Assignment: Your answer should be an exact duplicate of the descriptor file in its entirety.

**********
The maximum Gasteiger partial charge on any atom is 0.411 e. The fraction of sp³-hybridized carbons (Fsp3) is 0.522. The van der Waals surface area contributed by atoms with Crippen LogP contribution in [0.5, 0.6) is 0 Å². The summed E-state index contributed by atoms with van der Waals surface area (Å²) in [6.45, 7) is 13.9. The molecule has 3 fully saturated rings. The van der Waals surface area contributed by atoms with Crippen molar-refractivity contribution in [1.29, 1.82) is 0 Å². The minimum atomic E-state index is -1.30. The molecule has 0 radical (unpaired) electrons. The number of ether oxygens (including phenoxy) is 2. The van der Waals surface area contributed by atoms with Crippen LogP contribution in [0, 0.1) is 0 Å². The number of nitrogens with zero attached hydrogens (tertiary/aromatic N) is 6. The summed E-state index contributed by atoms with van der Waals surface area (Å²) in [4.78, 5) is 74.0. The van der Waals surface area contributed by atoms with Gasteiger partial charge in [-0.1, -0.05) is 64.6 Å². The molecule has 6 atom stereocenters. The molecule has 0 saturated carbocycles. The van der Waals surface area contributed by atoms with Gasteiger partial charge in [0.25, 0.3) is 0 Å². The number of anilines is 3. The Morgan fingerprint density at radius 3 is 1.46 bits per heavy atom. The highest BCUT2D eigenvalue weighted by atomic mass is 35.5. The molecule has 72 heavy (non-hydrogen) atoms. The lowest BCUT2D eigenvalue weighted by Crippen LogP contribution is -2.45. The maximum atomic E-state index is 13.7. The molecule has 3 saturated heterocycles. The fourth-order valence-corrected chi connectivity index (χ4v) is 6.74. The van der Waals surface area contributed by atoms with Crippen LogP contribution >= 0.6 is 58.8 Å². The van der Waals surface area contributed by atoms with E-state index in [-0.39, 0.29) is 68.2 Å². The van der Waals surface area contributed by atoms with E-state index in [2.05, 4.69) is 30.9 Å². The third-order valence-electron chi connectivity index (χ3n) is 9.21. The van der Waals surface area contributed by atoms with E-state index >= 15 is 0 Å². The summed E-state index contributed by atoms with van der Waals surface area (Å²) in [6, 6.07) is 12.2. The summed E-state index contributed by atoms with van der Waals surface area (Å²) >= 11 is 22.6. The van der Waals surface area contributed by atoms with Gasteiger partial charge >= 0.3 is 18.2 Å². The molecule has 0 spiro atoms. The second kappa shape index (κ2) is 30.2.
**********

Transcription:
The maximum Gasteiger partial charge on any atom is 0.411 e. The fraction of sp³-hybridized carbons (Fsp3) is 0.522. The van der Waals surface area contributed by atoms with Crippen LogP contribution in [0.5, 0.6) is 0 Å². The summed E-state index contributed by atoms with van der Waals surface area (Å²) in [6.45, 7) is 13.9. The molecule has 3 fully saturated rings. The van der Waals surface area contributed by atoms with Crippen molar-refractivity contribution in [1.29, 1.82) is 0 Å². The minimum atomic E-state index is -1.30. The molecule has 0 radical (unpaired) electrons. The number of ether oxygens (including phenoxy) is 2. The van der Waals surface area contributed by atoms with Crippen LogP contribution in [0, 0.1) is 0 Å². The number of nitrogens with zero attached hydrogens (tertiary/aromatic N) is 6. The summed E-state index contributed by atoms with van der Waals surface area (Å²) in [4.78, 5) is 74.0. The van der Waals surface area contributed by atoms with Gasteiger partial charge in [-0.1, -0.05) is 64.6 Å². The molecule has 6 atom stereocenters. The molecule has 0 saturated carbocycles. The van der Waals surface area contributed by atoms with Gasteiger partial charge in [0.25, 0.3) is 0 Å². The number of anilines is 3. The Morgan fingerprint density at radius 3 is 1.46 bits per heavy atom. The highest BCUT2D eigenvalue weighted by atomic mass is 35.5. The molecule has 72 heavy (non-hydrogen) atoms. The lowest BCUT2D eigenvalue weighted by Crippen LogP contribution is -2.45. The maximum atomic E-state index is 13.7. The molecule has 3 saturated heterocycles. The fourth-order valence-corrected chi connectivity index (χ4v) is 6.74. The van der Waals surface area contributed by atoms with Crippen LogP contribution >= 0.6 is 58.8 Å². The van der Waals surface area contributed by atoms with E-state index in [-0.39, 0.29) is 68.2 Å². The van der Waals surface area contributed by atoms with E-state index in [2.05, 4.69) is 30.9 Å². The third-order valence-electron chi connectivity index (χ3n) is 9.21. The van der Waals surface area contributed by atoms with E-state index >= 15 is 0 Å². The summed E-state index contributed by atoms with van der Waals surface area (Å²) in [6, 6.07) is 12.2. The summed E-state index contributed by atoms with van der Waals surface area (Å²) >= 11 is 22.6. The van der Waals surface area contributed by atoms with Gasteiger partial charge >= 0.3 is 18.2 Å². The molecule has 0 spiro atoms. The second kappa shape index (κ2) is 30.2.